The Sun / Thursday, September 4, 2014 Page 23 | Arcadian athletics. This is a great example of community involvement. The remodeled cages are now covered by a building complete with lighting, netting and artificial turf in addition to room for storage. The improvements will now allow players to participate in batting practice out of the weather and keep equipment out of the elements. In addition to the grant from Mosaic, Baxley Electric, Florida Power & Light and Partin Concrete provided additional support for the improvements. This facility will be a tool our baseball and softball programs will utilize for years to come to further sharpen their batting skills, training players to hit like a Bulldog, said County Commissioner and Big Dog Club President Bob Miller. Mosaic recognizes the importance and value of investing in the communities where our employees live and work. We support our local youth in the classroom and on the field and look forward to seeing how these improvements benefit the players experiences, Mosaic Public Affairs Manager Heather Nedley said.NEWFROM PAGE 17 Community members help dedicate the new covered batting cage facility at DeSoto County High School. PHOTOS BY DAVE BREMERCounty Commissioner and Big Dog Club President Bob Miller addresses the community members before the ribbon cutting ceremony. Weather SummaryAccording to Floridas Automated Weather Network, rainfall ranged from no rain to 4.11 inches this past week. Pierson (Volusia County) received the most rain with 4.11 inches, followed by Lake Alfred (Polk County) with 3.63 inches. Per the U.S. Drought Monitor, Florida was 79 percent drought free this past week. The highest temperature was 97 degrees in Lake Alfred (Polk County), Pierson (Volusia County) and Sebring (Highlands County). The lowest temperature in the state was 63 degrees in Mayo (Lafayette County).Fruit and VegetablesSouthwest Florida received scattered showers throughout the week. Vegetable growers in southwest Florida continued planting melons, tomatoes, peppers, squash, preparing land and laying plastic for fall crops. Fruits and vegetables being planted in MiamiDade County included okra, boniato, and malanga; being harvested included okra, boniato, avocado and longan.Field CropsThere was an average of 6.6 days suitable for field work, down slightly from 6.7 days the previous week. Hay, corn, soybeans and peanuts were being harvested in the Panhandle, north, and central Florida. Isolated fields in the Panhandle have received scattered showers this past week. Lack of rain placed stress on corn, soybeans and peanuts. Army worms were still a problem in parts of the Panhandle. Peanut condition was mostly good for the state. Sugarcane fields in Palm Beach County were being prepared for planting.Livestock and PasturesStatewide, the cattle and pasture condition was mostly good. Cattle were heat stressed.CitrusRainfall in the citrus producing area this past week was widespread and generally heavy. All but one station received some precipitation. Eleven stations received more than an inch and three received more than two inches. Pierson (Volusia County) received the most at 4.11 inches, followed by Lake Alfred (Polk County) with 3.63 inches. North Port (Sarasota County) recorded the least with 0 inches of precipitation. Daytime high temperatures were hot, reaching the mid to upper 90s in all citrus producing counties. As per the U.S. Drought Monitor, last updated August 26, the entire citrus-producing region in Florida remains drought-free. Next seasons crop is progressing well. Growers and caretakers are apply ing summer oils, fertilizing, irrigating, and in some cases resetting new trees.Harvesting is under way across FloridaFOR THE WEEK ENDING AUGUST 31 Visit the following businesses and shop local for quality service and customer service. LAWN EQUIPMENT BOWLING GREEN SMALL ENGINE SERVICE, INC. LAWN AND GARDEN EQUIPMENT (863) 375-4056 PO Box 309 (863) 375-4057 4702 U.S. Hwy 17 N. Mon.-Fri. 8-5:30 Bowling Green, FL 33834 Sat. 8-12 AUTOMOTIVE Performance Automotive Total Car & Light Truck ServiceF R E E F r o n t E n d I n s p e c t i o n FREE Front-End Inspection 505 S. Brevard Ave., Arcadia 863-491-8500 WE OFFER 4-WHEEL FRONT-END ALIGNMENT AND WE WONT STEER YOU WRONG! Complete computer capabilities on all vehicles STORAGE PHILS AUTOMOTIVE AUTOMOTIVE Domestic/Foreign Tires Brakes A/C Repair Wheel Alignment Computer/Electrical Diagnostics Cooling Systems Steering & Suspensions 3193 NE Hwy 17 Arcadia 863-993-1141 #1 two years running! GLASS CLUTTER ClutterBustersLicensedandInsuredRunningoutofroom?Toomuchstuff? Wehavethesolution!Specializingindisposingofunwantedjunk. ResidentialCommercialShedsBarnsStorageUnits FREEconsultations,appraisals&estimatesCallLewisH.Parkerat(863)990-0273 471132 ADVERTISE HERE! for only $12.50 a week! Contact Tami at 494-2434 for more information REAL ESTATE Real Estate Services From the Coast to the Country Mac Martin, Broker/Owner Were at Your Service BAIL BONDS YRREIPrrmtr-IE1cdl ZimapecOomjot863 494Baii2a45DESOTO GLASS & MIRROR, INC.AN I A 135 N. Volusia Ave. / Arcadia, Florida 34266All Phases of Glass WorkCOMMERCIAL and RESIDENTAILMOBILE AUTO GLASSWe come to you!(863) 494-2683Ron & Lorrie Collins 24-Hour EmergencyI I I} Call for move in specialsMartin Rea1t C Flea Market Ever), Saturdayhour Access24(863)494-210010 SECUREED Ihw 17 North of ArcadlaPUBLIC STORAGE 863-993-1355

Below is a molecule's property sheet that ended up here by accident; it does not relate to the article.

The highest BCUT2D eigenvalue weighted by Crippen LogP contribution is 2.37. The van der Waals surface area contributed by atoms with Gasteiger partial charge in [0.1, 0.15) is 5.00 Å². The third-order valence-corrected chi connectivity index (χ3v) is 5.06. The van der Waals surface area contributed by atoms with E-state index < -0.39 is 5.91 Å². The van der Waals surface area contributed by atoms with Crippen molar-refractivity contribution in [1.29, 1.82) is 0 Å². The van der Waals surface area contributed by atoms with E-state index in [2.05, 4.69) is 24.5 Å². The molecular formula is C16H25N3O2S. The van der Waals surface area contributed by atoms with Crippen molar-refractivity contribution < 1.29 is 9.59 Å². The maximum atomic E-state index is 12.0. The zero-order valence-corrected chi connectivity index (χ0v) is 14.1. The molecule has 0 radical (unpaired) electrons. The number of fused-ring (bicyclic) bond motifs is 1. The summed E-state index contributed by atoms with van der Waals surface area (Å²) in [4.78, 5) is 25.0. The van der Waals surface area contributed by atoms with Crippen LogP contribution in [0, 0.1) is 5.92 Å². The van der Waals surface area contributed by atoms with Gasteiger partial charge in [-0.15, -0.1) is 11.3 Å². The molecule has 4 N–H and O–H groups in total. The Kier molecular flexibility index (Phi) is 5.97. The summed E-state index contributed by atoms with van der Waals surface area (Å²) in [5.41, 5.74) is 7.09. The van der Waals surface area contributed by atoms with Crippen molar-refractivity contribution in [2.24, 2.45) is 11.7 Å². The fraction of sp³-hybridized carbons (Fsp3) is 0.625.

Arcadian | Page 24 The Sun / Thursday, September 4, 2014 D e S o t o C o u n t y H i g h S c h o o l D e S o t o C o u n t y H i g h S c h o o l DeSoto County High School B u l l d o g F o o t b a l l B u l l d o g F o o t b a l l Bulldog Football PHILS AUTOMOTIVE Full Service Auto Care Phil & Weldon 3193 N.E. Highway 17, Arcadia, FL 34266 863-993-1141 G o D o g s h a v e a g r e a t s e a s o n 494-4848 471130 We HELP the world GROW the FOOD it needs We help the world grow the food it needs 2014 15 DeSoto Bulldogs Varsity Football Schedule Julee Judy Monica Rita Heres to a Successful Season! Go Bulldogs!!! Dr. Karyn E. Gary Superintendent of Schools Fender Auto Parts Rodger B. Fender 4460 S Hwy 17, Nocatee, FL 863-494-1866 The Dynamic Duo Fawn Harrison, MD and Kyle Fairchild, ARNP Working TOGETHER to Keep the Children of DeSoto County HEALTHY! CENTER FOR FAMILY HEALTH DESOTO MEMORIAL HOSPITAL 888 N. Robert Ave. Arcadia 863-494-8401 Tel: 863.491.6916 9 W. Magnolia St. Arcadia, FL 34266 Go Bulldogs 11am 10pm Sun Thurs 11am-11pm Fri & Sat 1703 E. Oak St., Arcadia 494-9333 Best Chicken Wings in DeSoto Go Dawgs! Arcadia Do it Best Hardware Worlds Largest Hardware Store 1705 E Oak St. Arcadia 993-1773 Lumber Plumbing Electrical Tools Paint & Much More Go Dawgs! WFLN 1480 News Radio No Player of the Week. Game Cancelled Qua Fudgeputs his helmet on asall of the DeSoto County football players get back to work at Mondays practice. Their season opener last Friday was canceled due to lightning. Bulldog senior Anthony Lee shows a towel that was given to him that shows the spirit and pridethere is to be aDeSoto Bulldog. Deionte Juice Turner and Stefan Thumpa Williams bang heads as the Bulldogs prepare for their home game tomorrow against Lehigh High School. Bulldog quarterback Reggie Jones pitches to running back Taj Jackson in practice Monday afternoon. As usual for this season, the practice was cut short by lightning near the school. SCORE 08/22 7:30pm Port Charlotte L6 33 08/29 7:00pm Lake Region Cancelled 09/05 7:00pm Lehigh Acres 09/12 7:00pm @ East Lee 09/19 7:30pm Booker 09/26 7:00pm @ North Port 10/03 7:30pm @ Bayshore 10/10 7:00pm @ Frostproof 10/17 7:30pm @ Southeast 10/30 7:00pm Hardee 11/07 7:00pm @ Braden River q -))lotr .A Y/' otn High SchoolBULLDOGPRIDEM IrElect Matt l rjosftua CreekMosaic !AftF4PP I AJudJANE FAlCKE I:ARTIh' BROKER, GRIWertz-Stricklandy A 0"Committed Proven Trustworthy 863-990-7112City ' For YourCouncilCity Marshal603 E. Magnolia St. Arcad a. FL 34266C3o Deco9 hmwsesoto Tsmmef v.fr3PePeOffice: (863) 375-4056gg M,a, T'Q t Monday-Friday-STREET 8am-5:30pmc? Saturday`7SgcrSlr'lLL /J 8am12 NoonIVBowling Green Small Engine Service, Inc.Lawn & Garden Equipment0702 US Hwy 17 N Bowling Green. FL 33834I13EEFOIBRAYSIBEAUTY SALO\'I416 N. Brevard Ave. 863-494-4835